Sharing the ups and downs of street life

Kathryn Kimberley

SOME car guards have been around for years and Port Elizabeth motorists know them by name, while others have made an impact in just a short time.

You may recognise Faans Gors from the Walmer post office. He has been stationed there for the past nine years.

Every day he makes his way from Walmer township, where he lives, to the post office on the corner of 8th Avenue and Water Road – in his wheelchair.

Gors, 45, lost the use of his legs due to illness almost two decades ago. He said he loved his shady spot under the trees and regulars greeted him by name.

“I decided it was worth it to rather come all the way to the post office every morning instead of staying in the location,” he said.

On Tuesday, he celebrated his birthday and said many motorists showered him with gifts.

Some days he makes just a couple of rand, but on the odd occasion, he said motorists gave him clothes and food.

Meanwhile, Louis de Jager, car guard at the Phoenix Hotel in Central, lost his life savings in a failed business venture in 2007. Ever since then he has battled to make ends meet.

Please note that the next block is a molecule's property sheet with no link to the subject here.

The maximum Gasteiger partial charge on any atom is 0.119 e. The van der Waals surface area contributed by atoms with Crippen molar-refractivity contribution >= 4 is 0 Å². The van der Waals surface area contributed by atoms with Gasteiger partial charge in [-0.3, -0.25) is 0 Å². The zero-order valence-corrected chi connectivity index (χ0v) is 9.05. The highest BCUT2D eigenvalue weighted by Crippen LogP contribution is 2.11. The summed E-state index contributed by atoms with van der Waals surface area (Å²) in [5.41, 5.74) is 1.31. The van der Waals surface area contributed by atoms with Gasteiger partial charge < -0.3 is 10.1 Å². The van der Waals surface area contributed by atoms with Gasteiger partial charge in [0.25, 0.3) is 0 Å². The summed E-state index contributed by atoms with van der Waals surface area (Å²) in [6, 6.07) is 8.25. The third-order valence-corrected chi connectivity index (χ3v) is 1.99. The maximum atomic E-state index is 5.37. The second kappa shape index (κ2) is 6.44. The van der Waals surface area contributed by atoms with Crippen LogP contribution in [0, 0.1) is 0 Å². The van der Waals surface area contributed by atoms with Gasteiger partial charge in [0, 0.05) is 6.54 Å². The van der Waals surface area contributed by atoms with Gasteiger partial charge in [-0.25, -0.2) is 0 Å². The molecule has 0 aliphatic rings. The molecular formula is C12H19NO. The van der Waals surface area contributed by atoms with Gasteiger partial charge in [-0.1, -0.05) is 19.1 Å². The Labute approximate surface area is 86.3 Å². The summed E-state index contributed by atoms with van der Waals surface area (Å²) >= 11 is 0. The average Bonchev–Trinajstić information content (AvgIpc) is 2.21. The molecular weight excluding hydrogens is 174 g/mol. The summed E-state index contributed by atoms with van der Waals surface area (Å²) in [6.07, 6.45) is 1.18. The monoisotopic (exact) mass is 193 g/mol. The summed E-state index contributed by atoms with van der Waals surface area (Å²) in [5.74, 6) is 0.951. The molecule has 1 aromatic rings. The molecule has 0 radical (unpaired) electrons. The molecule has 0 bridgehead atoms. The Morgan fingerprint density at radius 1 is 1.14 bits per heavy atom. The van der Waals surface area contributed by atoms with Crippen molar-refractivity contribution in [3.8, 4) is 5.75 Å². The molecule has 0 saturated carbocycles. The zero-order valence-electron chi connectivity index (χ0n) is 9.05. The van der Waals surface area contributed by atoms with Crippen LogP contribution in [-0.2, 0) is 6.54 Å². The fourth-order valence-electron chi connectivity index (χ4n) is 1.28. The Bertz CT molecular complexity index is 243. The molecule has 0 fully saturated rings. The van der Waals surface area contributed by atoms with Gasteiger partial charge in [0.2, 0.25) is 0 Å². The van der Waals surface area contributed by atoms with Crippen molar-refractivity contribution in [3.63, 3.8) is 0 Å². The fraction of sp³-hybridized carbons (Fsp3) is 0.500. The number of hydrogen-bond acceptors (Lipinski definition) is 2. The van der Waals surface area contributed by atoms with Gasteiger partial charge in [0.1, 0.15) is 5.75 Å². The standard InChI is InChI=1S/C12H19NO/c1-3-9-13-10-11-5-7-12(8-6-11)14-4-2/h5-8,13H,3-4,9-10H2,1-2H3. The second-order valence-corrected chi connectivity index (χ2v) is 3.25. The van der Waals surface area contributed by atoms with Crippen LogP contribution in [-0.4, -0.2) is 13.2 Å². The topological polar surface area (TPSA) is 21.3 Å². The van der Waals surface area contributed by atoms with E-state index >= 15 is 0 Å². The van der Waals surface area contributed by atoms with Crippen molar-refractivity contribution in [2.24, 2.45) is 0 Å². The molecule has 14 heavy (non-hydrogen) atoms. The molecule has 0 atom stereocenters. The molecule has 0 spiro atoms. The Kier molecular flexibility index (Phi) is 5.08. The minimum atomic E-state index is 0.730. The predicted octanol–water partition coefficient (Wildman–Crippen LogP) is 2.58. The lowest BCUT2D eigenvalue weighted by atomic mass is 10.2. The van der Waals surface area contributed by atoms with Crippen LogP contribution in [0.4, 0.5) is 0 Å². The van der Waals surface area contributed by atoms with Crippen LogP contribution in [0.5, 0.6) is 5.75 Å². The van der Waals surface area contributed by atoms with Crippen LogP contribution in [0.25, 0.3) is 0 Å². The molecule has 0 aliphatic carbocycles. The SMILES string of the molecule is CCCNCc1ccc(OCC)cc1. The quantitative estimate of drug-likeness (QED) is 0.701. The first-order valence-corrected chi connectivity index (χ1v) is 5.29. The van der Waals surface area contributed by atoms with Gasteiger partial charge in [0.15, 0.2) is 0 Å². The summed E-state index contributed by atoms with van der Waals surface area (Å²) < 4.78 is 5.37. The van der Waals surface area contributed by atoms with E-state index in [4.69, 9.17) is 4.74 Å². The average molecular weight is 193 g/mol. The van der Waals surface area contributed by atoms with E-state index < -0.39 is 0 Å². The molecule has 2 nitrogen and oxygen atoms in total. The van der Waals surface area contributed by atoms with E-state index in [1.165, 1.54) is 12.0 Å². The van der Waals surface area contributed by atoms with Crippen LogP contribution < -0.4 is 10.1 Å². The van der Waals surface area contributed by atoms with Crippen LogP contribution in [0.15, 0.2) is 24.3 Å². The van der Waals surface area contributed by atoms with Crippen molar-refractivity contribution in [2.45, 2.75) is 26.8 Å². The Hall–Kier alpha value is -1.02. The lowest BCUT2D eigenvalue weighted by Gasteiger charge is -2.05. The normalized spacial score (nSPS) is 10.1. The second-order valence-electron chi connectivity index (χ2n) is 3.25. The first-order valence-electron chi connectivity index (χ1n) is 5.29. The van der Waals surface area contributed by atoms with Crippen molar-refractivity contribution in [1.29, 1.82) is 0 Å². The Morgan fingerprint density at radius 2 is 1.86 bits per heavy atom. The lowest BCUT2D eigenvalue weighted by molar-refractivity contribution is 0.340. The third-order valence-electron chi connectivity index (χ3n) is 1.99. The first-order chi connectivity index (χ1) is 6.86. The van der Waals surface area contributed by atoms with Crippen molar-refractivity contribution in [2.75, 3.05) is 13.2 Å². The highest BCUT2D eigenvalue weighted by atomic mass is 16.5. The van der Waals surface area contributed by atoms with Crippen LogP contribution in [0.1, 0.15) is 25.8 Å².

De Jager, 50, is employed by the hotel and gets paid R12 an hour, plus tips.

He also gets a plate of food after every shift.

“I get quite a lot of tips, especially from the regulars who know me,” he said.

What sets De Jager apart from his co-workers is that he goes the extra mile when meeting and greeting patrons.

“Once they have parked outside the hotel, they become my responsibility until they leave again,” he said.

“I make sure to open and close car doors for the ladies and if it is raining, I walk them to the entrance with an umbrella.

“I have learnt that the better you treat people, the better they tip.”

However, he said there were also highs and lows to working as a car guard.

“I once tried to open the car door for a woman who shouted at me, which was hurtful. But I know that Central is a dangerous place so I try to look after patrons and their belongings as best I can.”

De Jager said he could still remember the days when he shrugged off car guards. He said he had learnt that everyone has a story.

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